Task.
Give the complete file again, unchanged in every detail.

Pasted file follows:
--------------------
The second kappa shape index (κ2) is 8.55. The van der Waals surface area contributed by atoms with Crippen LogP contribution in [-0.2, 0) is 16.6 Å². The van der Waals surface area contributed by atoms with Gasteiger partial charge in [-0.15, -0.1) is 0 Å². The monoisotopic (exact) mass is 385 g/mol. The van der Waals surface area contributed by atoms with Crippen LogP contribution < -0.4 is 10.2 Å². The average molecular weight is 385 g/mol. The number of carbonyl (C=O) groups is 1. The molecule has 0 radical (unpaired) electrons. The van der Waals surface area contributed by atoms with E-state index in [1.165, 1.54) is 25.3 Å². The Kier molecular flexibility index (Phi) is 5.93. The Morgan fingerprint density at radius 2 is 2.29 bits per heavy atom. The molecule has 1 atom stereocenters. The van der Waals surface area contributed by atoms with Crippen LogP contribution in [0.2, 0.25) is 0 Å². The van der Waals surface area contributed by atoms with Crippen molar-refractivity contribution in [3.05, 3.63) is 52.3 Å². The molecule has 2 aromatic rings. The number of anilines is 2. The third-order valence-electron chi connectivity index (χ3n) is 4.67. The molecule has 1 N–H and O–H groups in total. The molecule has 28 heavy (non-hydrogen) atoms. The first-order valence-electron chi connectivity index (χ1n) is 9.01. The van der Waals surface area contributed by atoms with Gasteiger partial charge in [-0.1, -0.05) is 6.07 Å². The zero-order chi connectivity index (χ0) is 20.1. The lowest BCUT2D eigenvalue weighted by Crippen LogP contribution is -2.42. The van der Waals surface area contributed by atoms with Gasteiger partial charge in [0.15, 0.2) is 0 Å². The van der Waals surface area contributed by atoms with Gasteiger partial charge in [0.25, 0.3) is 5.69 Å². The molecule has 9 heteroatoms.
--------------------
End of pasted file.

The second kappa shape index (κ2) is 8.55. The van der Waals surface area contributed by atoms with Crippen LogP contribution in [-0.2, 0) is 16.6 Å². The van der Waals surface area contributed by atoms with Gasteiger partial charge in [-0.15, -0.1) is 0 Å². The monoisotopic (exact) mass is 385 g/mol. The van der Waals surface area contributed by atoms with Crippen LogP contribution < -0.4 is 10.2 Å². The average molecular weight is 385 g/mol. The number of carbonyl (C=O) groups is 1. The molecule has 0 radical (unpaired) electrons. The van der Waals surface area contributed by atoms with E-state index in [1.165, 1.54) is 25.3 Å². The Kier molecular flexibility index (Phi) is 5.93. The Morgan fingerprint density at radius 2 is 2.29 bits per heavy atom. The molecule has 1 atom stereocenters. The van der Waals surface area contributed by atoms with Crippen LogP contribution in [0.2, 0.25) is 0 Å². The van der Waals surface area contributed by atoms with Crippen molar-refractivity contribution in [3.05, 3.63) is 52.3 Å². The molecule has 2 aromatic rings. The number of anilines is 2. The third-order valence-electron chi connectivity index (χ3n) is 4.67. The molecule has 1 N–H and O–H groups in total. The molecule has 28 heavy (non-hydrogen) atoms. The first-order valence-electron chi connectivity index (χ1n) is 9.01. The van der Waals surface area contributed by atoms with Gasteiger partial charge in [-0.1, -0.05) is 6.07 Å². The zero-order chi connectivity index (χ0) is 20.1. The lowest BCUT2D eigenvalue weighted by Crippen LogP contribution is -2.42. The van der Waals surface area contributed by atoms with Gasteiger partial charge in [0.15, 0.2) is 0 Å². The van der Waals surface area contributed by atoms with Gasteiger partial charge in [0.25, 0.3) is 5.69 Å². The molecule has 9 heteroatoms.